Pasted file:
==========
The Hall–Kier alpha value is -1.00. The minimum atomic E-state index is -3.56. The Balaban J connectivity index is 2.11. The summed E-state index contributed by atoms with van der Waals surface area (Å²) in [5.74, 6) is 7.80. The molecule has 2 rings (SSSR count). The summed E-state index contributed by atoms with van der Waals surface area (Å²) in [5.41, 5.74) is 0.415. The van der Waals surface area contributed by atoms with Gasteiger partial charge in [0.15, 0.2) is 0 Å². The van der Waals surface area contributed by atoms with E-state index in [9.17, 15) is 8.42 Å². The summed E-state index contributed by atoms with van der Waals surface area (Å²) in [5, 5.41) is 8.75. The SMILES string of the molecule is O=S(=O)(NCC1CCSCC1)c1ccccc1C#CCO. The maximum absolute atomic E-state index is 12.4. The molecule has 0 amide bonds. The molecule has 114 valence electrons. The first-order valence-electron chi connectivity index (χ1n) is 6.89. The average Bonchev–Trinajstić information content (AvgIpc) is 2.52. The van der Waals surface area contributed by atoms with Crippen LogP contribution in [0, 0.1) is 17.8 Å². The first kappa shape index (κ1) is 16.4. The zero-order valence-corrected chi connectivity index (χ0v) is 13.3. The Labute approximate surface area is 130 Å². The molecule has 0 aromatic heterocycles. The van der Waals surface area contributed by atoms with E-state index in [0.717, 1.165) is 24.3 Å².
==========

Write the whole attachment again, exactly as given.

The Hall–Kier alpha value is -1.00. The minimum atomic E-state index is -3.56. The Balaban J connectivity index is 2.11. The summed E-state index contributed by atoms with van der Waals surface area (Å²) in [5.74, 6) is 7.80. The molecule has 2 rings (SSSR count). The summed E-state index contributed by atoms with van der Waals surface area (Å²) in [5.41, 5.74) is 0.415. The van der Waals surface area contributed by atoms with Gasteiger partial charge in [0.15, 0.2) is 0 Å². The van der Waals surface area contributed by atoms with E-state index in [9.17, 15) is 8.42 Å². The summed E-state index contributed by atoms with van der Waals surface area (Å²) in [5, 5.41) is 8.75. The SMILES string of the molecule is O=S(=O)(NCC1CCSCC1)c1ccccc1C#CCO. The maximum absolute atomic E-state index is 12.4. The molecule has 0 amide bonds. The molecule has 114 valence electrons. The first-order valence-electron chi connectivity index (χ1n) is 6.89. The average Bonchev–Trinajstić information content (AvgIpc) is 2.52. The van der Waals surface area contributed by atoms with Crippen LogP contribution in [0, 0.1) is 17.8 Å². The first kappa shape index (κ1) is 16.4. The zero-order valence-corrected chi connectivity index (χ0v) is 13.3. The Labute approximate surface area is 130 Å². The molecule has 0 aromatic heterocycles. The van der Waals surface area contributed by atoms with E-state index in [0.717, 1.165) is 24.3 Å².